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Infectra®-kit: A device for restraining mice and confining tsetse flies during trypanosome infection transmission experiments
- Ndung’u, Kariuki, Kibugu, James Karuku, Gitonga, Purity Kaari, Thuita, John Kibuthu, Auma, Joanna Eseri, Gitonga, Samuel Kariuki, Ngae, Geoffrey Njuguna, Murilla, Grace Adira
- Acta tropica 2013 v.126 no.2 pp. 146-149
- Glossina, anesthesia, disease transmission, human resources, humans, laboratory animals, laboratory experimentation, mice, parasites, risk, t-test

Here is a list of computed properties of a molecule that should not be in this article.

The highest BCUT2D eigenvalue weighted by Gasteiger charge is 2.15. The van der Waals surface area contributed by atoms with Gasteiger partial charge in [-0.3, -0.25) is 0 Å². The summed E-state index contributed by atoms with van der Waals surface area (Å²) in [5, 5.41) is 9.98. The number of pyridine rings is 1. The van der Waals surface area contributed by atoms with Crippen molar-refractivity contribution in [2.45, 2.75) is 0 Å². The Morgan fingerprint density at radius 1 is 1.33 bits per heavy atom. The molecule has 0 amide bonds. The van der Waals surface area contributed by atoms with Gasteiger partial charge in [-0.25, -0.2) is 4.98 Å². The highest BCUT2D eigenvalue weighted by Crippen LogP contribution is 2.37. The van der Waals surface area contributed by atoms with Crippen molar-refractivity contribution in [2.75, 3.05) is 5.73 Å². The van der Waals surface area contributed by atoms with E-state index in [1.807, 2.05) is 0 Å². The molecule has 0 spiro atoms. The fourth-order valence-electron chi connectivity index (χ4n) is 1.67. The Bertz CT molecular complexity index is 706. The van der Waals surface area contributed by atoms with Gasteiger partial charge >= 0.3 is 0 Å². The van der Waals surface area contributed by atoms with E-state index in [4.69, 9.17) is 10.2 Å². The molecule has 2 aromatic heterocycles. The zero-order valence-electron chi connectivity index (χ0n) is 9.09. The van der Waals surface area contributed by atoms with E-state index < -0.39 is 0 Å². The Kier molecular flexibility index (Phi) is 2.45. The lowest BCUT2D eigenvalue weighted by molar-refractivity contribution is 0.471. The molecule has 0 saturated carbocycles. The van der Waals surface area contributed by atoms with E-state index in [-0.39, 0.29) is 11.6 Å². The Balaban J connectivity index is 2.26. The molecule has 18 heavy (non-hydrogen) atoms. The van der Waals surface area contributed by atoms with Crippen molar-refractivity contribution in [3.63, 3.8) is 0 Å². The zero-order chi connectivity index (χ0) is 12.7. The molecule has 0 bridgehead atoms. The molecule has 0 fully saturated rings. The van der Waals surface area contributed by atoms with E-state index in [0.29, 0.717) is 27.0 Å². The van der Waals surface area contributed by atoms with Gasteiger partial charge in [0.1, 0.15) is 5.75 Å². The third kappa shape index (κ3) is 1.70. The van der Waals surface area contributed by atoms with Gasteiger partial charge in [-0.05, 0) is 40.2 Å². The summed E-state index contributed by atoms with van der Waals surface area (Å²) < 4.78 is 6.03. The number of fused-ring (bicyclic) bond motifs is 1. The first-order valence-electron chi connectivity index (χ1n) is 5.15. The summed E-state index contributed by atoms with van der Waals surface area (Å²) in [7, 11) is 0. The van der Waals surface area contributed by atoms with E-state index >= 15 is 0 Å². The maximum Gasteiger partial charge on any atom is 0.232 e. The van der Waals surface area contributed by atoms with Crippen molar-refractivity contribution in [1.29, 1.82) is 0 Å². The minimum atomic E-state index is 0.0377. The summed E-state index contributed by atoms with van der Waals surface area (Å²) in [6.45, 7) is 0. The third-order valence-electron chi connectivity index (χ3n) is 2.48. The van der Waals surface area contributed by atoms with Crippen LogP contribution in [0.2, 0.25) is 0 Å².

- Chemical (anaesthesia) and manual techniques are commonly used to restrain mice during vector-mediated parasite transmission experiments in the laboratory. Chemical restraint may interfere with natural fly vector–mouse interactions and therefore potentially affect the outcome of transmission experiments. Conversely, manual restraint is labour-intensive and exposes laboratory animals to excessive restraining-related discomfort. We report development of a mouse restraining device (Infectra®-kit) that allows essential transmission studies to be carried out with minimal human manipulation and without the need for anaesthesia. Infectra®-kit can be used as a single unit for restraining one mouse or as eight-assembled units, thus significantly improving efficiency of a single operator in comparison to manual restraint. The kit was validated by comparing feeding success in tsetse flies fed on mice restrained using Infectra®-kit (Group I) to those manually restrained (Group II). The mean±SE % feeding success was 75.0±8.2% and 82.1±8.2% for tsetse flies in Groups I and II respectively. Statistical analysis using two sample t-test showed no significant difference between the two groups at p≤0.05, indicating that Infectra®-kit as a restraining device was as good as the conventional manual restraint method. The main benefits of using Infectra®-kit for transmission studies therefore include reduction of man-hours and animal restraining-related discomfort. In addition, the risk of accidental injury to laboratory personnel by either mice or tsetse flies is minimized, which is an important consideration when working with zoonotic parasites.